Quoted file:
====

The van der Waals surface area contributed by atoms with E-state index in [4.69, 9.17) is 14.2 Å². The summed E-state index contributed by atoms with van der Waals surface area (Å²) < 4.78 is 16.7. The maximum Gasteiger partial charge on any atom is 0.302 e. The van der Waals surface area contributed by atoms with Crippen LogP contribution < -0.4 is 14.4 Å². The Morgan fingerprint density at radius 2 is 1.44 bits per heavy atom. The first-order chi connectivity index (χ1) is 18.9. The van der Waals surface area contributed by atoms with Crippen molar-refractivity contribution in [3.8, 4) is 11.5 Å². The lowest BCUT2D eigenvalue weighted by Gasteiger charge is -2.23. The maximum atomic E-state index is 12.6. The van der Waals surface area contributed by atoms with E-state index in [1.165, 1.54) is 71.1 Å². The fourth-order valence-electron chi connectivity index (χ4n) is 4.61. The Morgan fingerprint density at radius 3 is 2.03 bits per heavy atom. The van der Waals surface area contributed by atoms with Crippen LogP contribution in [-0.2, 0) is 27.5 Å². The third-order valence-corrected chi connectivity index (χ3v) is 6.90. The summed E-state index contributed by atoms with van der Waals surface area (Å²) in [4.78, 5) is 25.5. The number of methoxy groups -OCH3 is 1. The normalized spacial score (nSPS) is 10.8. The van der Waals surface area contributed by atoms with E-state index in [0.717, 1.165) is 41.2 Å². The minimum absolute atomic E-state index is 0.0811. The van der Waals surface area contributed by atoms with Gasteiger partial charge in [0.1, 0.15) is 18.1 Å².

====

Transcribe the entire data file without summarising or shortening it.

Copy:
The van der Waals surface area contributed by atoms with E-state index in [4.69, 9.17) is 14.2 Å². The summed E-state index contributed by atoms with van der Waals surface area (Å²) < 4.78 is 16.7. The maximum Gasteiger partial charge on any atom is 0.302 e. The van der Waals surface area contributed by atoms with Crippen LogP contribution < -0.4 is 14.4 Å². The Morgan fingerprint density at radius 2 is 1.44 bits per heavy atom. The first-order chi connectivity index (χ1) is 18.9. The van der Waals surface area contributed by atoms with Crippen molar-refractivity contribution in [3.8, 4) is 11.5 Å². The lowest BCUT2D eigenvalue weighted by Gasteiger charge is -2.23. The maximum atomic E-state index is 12.6. The van der Waals surface area contributed by atoms with E-state index in [1.165, 1.54) is 71.1 Å². The fourth-order valence-electron chi connectivity index (χ4n) is 4.61. The Morgan fingerprint density at radius 3 is 2.03 bits per heavy atom. The van der Waals surface area contributed by atoms with Crippen LogP contribution in [-0.2, 0) is 27.5 Å². The third-order valence-corrected chi connectivity index (χ3v) is 6.90. The summed E-state index contributed by atoms with van der Waals surface area (Å²) in [4.78, 5) is 25.5. The number of methoxy groups -OCH3 is 1. The normalized spacial score (nSPS) is 10.8. The van der Waals surface area contributed by atoms with E-state index in [0.717, 1.165) is 41.2 Å². The minimum absolute atomic E-state index is 0.0811. The van der Waals surface area contributed by atoms with Gasteiger partial charge in [0.1, 0.15) is 18.1 Å².